“…take 100 great journalists, give them small HD camcorders and laptops and say ‘here’s your camera, there’s the door….They could upload their stories and feed them to a web site, 24 hours a day…..and it would not cost all that much…say we paid each of our 100 reporters, $140,000 a year. Where would you get the money from?… take the $14 million you’re paying Katie Couric and guess what… you’re there.” – Jeff Jarvis
Monday, 30 April 2007
Friday, 27 April 2007
|Welfare & Other||48||48||Same|
|Property Tax Relief||40||300||+260|
|Rebates||No change||No change||Same|
|University of Minnesota||No change||155||+155|
|Debt, State Agencies, & Veterans||No change||120||+120|
|Agriculture & the Environment||200||85||-115|
|Jobs, Housing, & Arts||130||15||-115|
|Courts & Public Defenders||100||70||-30|
|Budget Reserves||No change||50||+50|
|Personal Income Tax||No change||No change||Same|
|Corporate Income Tax||No change||No change||Same|
|Sales Tax||No change||No change||Difference|
|Cigarette Tax||100||No change||+100|
|Alcohol Tax||55||No change||+55|
Hey, MPR, I think you should make these things much easier to share – like providing a permalink to My Budget.
Thursday, 26 April 2007
I’ve got two trips to Chicagoland already queued up for this summer.
The first one is Saturday, May 19. When, of this writing, I’ll be spending some time on a go-cart in Buffalo Grove.
The last time I attended one of these events, I was trapped on a permanetly-docked gambling boat near Aurora after dining at a suburban Hooters.
I’m betting on a more enjoyable trip this time around.
Anyone know a good source for downloading, local, independent music. Specifically, I’m looking for Minnesota-based or MN, WI, NoDak, SoDak, IA music. Thanks
Update 27 April 2007:
I’ve Googled for answer to this question and come up with a number of local music directory projects – some clearly abandon, others just useless. All of these projects (alive or zombie) assume I know who all the musicians are.
I don’t…that’s why I’m looking.
At minimum, I’m looking for a Last.FM search or Pandora stream filtered by geography. A steady stream of recommendations – like AmigoFish for local music, not an alphabetical directory of meaningless artists names.
Tuesday, 24 April 2007
Donavan Hall recently said some very nice things about the First Crack Podcast in his Daily Catch podcast. (After popping by and saying ‘thanks’ last fall, this episode finally came up on shuffle.)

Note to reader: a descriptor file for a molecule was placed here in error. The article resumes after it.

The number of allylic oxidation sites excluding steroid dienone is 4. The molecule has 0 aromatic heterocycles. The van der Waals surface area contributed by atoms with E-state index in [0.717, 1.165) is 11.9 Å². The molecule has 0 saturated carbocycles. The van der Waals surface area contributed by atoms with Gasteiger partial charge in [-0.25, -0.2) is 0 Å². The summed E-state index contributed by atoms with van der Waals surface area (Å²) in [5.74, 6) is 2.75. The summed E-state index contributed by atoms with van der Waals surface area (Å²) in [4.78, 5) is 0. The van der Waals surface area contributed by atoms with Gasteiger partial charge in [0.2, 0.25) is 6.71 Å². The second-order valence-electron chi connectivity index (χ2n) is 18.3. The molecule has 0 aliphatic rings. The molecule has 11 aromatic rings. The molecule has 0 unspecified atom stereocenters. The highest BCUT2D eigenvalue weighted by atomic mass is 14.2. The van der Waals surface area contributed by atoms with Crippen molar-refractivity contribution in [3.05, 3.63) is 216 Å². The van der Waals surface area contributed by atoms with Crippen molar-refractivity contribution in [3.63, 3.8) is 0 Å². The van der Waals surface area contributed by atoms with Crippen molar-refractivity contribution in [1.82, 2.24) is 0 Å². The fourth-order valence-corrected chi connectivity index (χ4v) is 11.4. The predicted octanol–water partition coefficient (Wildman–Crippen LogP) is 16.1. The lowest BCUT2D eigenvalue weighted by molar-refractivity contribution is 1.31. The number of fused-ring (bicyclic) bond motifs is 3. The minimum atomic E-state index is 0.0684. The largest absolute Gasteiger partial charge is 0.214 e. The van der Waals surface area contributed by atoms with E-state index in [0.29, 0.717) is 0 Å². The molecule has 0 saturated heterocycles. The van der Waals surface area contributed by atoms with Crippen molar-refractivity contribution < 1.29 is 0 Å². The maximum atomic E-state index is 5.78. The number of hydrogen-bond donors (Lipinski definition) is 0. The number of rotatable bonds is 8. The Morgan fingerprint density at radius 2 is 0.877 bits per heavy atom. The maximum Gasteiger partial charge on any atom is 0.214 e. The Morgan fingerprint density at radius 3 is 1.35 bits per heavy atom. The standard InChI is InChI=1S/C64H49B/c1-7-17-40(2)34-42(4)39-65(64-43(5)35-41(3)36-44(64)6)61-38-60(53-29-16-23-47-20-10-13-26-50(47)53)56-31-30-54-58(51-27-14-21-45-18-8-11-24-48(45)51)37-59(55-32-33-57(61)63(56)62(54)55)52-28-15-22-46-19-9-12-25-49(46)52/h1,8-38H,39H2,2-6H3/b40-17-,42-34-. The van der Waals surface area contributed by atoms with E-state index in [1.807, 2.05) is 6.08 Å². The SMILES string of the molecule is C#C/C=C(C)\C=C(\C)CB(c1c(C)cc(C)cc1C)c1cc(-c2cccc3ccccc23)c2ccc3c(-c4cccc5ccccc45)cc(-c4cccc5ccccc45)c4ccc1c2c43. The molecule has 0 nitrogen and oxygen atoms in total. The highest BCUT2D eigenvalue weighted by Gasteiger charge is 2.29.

He covers the new Dr. Who in the same episode and talks about some of the same issues I have with the episodes we’ve caught…Netflix hasn’t sent the anything from Season 3 yet. Tick….tock.
As you’ve seen here, I’ve been in a podcasting lull. Like I’m actively avoiding wanting to hit the #100 episode mark. I’m not. The podcast is. I can guarantee at least 2 more of the kind of episodes you know and love. “It makes me think about stuff”, as Donavan describes it.
Thanks again Donavan.
I’m taking a week off of active programming to focus on better understanding 3 aspects of Rails development I’ve been wistfully ignoring: Migrations, Testing, and Deployment.
There’s a tiny, fun little project I’m using as the venue for these subjects.
One week from today (May 1) is what I’m giving myself on this effort. Any longer and it’ll be a distraction rather than a learning exercise.
I’ve always have a conceptual issue with Migrations. While migrations make it super easy to iteratively change the database, I’m accustomed to having the database a rock solid representation of, well, the database. My inclination is to look in and modify the database directly, then within
create_[model].rb, then within
schema.rb. Having bits of the model strewn about numerous migration files feels messy.
I’ll get used to it. Probably even savor it once I wrap my head around it.
Monday, 23 April 2007
I’m finally getting around to listening to the sessions I missed at last fall’s Podcast and Portable Media Expo. While there, all the sessions felt like we were prepping for a boom. Everyone looking for how to hit the mother lode.
Seven months later, listening to the sessions, that suspicion is confirmed. The tone, pitch, and demeanor (of all but Dave Slusher’s session) is one of snake oil pyramid scheme sales pitch.
From an aesthetic sense, even today, if ‘pod’ is somewhere a company’s name, the presence looks cheap, unpolished, half-baked, and feels as reputable as a payday loan provider.
This is a huge problem. For everyone that publishes enclosures via RSS.
It’s not a lack-of-money problem. It’s a customer experience problem. The latest Web 2.0 toysite is far more polished and thought-through from an experience perspective than people frantically digging for fool’s gold in podcastville.
Hopefully, we’re in podcasting’s dip. A lull. To shake out those that can be shaken out.
I had a great conversation with Tim Elliott and Phil Wilson this weekend at MinneBar, we started talking about the early days of podcasting and how Tim and I both saw podcasting as a farm league for broadcast radio in general – and public radio in particular.
The problem is by the time those institutions start asking, the podcasters have moved on. Realizing they don’t need the broadcast distribution model to be successful and podcasting is no longer the radio farm league, but a completely different game. Then, when the big league starts asking, you know something’s up.
Reminder: Twitter isn’t IM in the same way RSS isn’t email.